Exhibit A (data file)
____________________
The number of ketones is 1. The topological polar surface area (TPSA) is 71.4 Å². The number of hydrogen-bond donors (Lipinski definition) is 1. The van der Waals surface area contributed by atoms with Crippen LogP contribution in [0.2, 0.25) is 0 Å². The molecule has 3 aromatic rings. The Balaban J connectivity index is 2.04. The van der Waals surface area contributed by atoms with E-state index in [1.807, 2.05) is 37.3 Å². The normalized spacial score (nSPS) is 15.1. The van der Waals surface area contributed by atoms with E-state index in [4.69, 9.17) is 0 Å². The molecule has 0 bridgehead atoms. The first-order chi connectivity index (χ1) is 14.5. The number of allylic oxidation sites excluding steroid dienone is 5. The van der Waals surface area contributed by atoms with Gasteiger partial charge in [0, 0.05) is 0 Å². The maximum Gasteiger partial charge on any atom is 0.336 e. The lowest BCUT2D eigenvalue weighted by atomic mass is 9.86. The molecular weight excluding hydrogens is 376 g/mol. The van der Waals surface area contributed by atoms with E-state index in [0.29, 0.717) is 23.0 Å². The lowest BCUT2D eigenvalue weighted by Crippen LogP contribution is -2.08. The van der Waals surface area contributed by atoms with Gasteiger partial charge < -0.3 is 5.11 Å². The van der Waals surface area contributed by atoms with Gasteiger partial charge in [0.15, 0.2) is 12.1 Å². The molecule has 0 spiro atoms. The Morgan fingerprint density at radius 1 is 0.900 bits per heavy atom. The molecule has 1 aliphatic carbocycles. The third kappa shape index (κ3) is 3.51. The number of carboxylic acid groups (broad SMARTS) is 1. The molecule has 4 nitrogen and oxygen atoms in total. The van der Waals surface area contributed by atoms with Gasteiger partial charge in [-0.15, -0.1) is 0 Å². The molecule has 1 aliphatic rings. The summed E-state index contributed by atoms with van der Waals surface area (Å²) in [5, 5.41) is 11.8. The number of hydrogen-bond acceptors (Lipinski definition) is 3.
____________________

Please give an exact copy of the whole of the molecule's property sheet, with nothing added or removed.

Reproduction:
The number of ketones is 1. The topological polar surface area (TPSA) is 71.4 Å². The number of hydrogen-bond donors (Lipinski definition) is 1. The van der Waals surface area contributed by atoms with Crippen LogP contribution in [0.2, 0.25) is 0 Å². The molecule has 3 aromatic rings. The Balaban J connectivity index is 2.04. The van der Waals surface area contributed by atoms with E-state index in [1.807, 2.05) is 37.3 Å². The normalized spacial score (nSPS) is 15.1. The van der Waals surface area contributed by atoms with E-state index in [4.69, 9.17) is 0 Å². The molecule has 0 bridgehead atoms. The first-order chi connectivity index (χ1) is 14.5. The number of allylic oxidation sites excluding steroid dienone is 5. The van der Waals surface area contributed by atoms with Gasteiger partial charge in [0, 0.05) is 0 Å². The maximum Gasteiger partial charge on any atom is 0.336 e. The lowest BCUT2D eigenvalue weighted by atomic mass is 9.86. The molecular weight excluding hydrogens is 376 g/mol. The van der Waals surface area contributed by atoms with E-state index in [0.29, 0.717) is 23.0 Å². The lowest BCUT2D eigenvalue weighted by Crippen LogP contribution is -2.08. The van der Waals surface area contributed by atoms with Gasteiger partial charge < -0.3 is 5.11 Å². The van der Waals surface area contributed by atoms with Gasteiger partial charge in [0.15, 0.2) is 12.1 Å². The molecule has 0 spiro atoms. The Morgan fingerprint density at radius 1 is 0.900 bits per heavy atom. The molecule has 1 aliphatic carbocycles. The third kappa shape index (κ3) is 3.51. The number of carboxylic acid groups (broad SMARTS) is 1. The molecule has 4 nitrogen and oxygen atoms in total. The van der Waals surface area contributed by atoms with Gasteiger partial charge in [-0.15, -0.1) is 0 Å². The molecule has 1 aliphatic rings. The summed E-state index contributed by atoms with van der Waals surface area (Å²) in [5, 5.41) is 11.8. The number of hydrogen-bond acceptors (Lipinski definition) is 3.